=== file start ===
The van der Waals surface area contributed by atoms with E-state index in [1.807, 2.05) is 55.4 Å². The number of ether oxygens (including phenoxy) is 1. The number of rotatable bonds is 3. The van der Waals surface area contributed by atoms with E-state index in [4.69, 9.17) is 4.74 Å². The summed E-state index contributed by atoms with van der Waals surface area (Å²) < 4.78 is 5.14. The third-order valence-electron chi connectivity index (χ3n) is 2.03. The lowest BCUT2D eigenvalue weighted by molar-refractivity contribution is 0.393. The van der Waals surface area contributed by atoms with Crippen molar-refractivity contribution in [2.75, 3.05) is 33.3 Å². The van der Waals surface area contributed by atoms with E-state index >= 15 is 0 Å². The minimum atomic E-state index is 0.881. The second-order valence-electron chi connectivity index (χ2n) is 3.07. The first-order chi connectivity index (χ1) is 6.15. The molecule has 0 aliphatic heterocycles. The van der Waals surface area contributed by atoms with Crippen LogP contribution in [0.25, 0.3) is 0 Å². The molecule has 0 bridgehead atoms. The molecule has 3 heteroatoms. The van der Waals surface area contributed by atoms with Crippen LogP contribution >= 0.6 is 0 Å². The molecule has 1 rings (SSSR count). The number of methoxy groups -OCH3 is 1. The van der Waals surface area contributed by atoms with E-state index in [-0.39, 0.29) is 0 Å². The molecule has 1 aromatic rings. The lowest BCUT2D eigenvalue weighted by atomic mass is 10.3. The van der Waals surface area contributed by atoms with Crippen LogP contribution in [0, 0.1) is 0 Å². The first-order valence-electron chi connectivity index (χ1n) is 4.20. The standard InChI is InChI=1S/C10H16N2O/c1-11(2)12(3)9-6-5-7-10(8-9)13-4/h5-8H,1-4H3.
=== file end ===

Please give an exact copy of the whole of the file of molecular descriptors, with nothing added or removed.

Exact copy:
The van der Waals surface area contributed by atoms with E-state index in [1.807, 2.05) is 55.4 Å². The number of ether oxygens (including phenoxy) is 1. The number of rotatable bonds is 3. The van der Waals surface area contributed by atoms with E-state index in [4.69, 9.17) is 4.74 Å². The summed E-state index contributed by atoms with van der Waals surface area (Å²) < 4.78 is 5.14. The third-order valence-electron chi connectivity index (χ3n) is 2.03. The lowest BCUT2D eigenvalue weighted by molar-refractivity contribution is 0.393. The van der Waals surface area contributed by atoms with Crippen molar-refractivity contribution in [2.75, 3.05) is 33.3 Å². The van der Waals surface area contributed by atoms with E-state index >= 15 is 0 Å². The minimum atomic E-state index is 0.881. The second-order valence-electron chi connectivity index (χ2n) is 3.07. The first-order chi connectivity index (χ1) is 6.15. The molecule has 0 aliphatic heterocycles. The van der Waals surface area contributed by atoms with Crippen LogP contribution in [0.25, 0.3) is 0 Å². The molecule has 0 bridgehead atoms. The molecule has 3 heteroatoms. The van der Waals surface area contributed by atoms with Crippen LogP contribution >= 0.6 is 0 Å². The molecule has 1 rings (SSSR count). The number of methoxy groups -OCH3 is 1. The van der Waals surface area contributed by atoms with E-state index in [-0.39, 0.29) is 0 Å². The molecule has 1 aromatic rings. The lowest BCUT2D eigenvalue weighted by atomic mass is 10.3. The van der Waals surface area contributed by atoms with Crippen LogP contribution in [0, 0.1) is 0 Å². The first-order valence-electron chi connectivity index (χ1n) is 4.20. The standard InChI is InChI=1S/C10H16N2O/c1-11(2)12(3)9-6-5-7-10(8-9)13-4/h5-8H,1-4H3.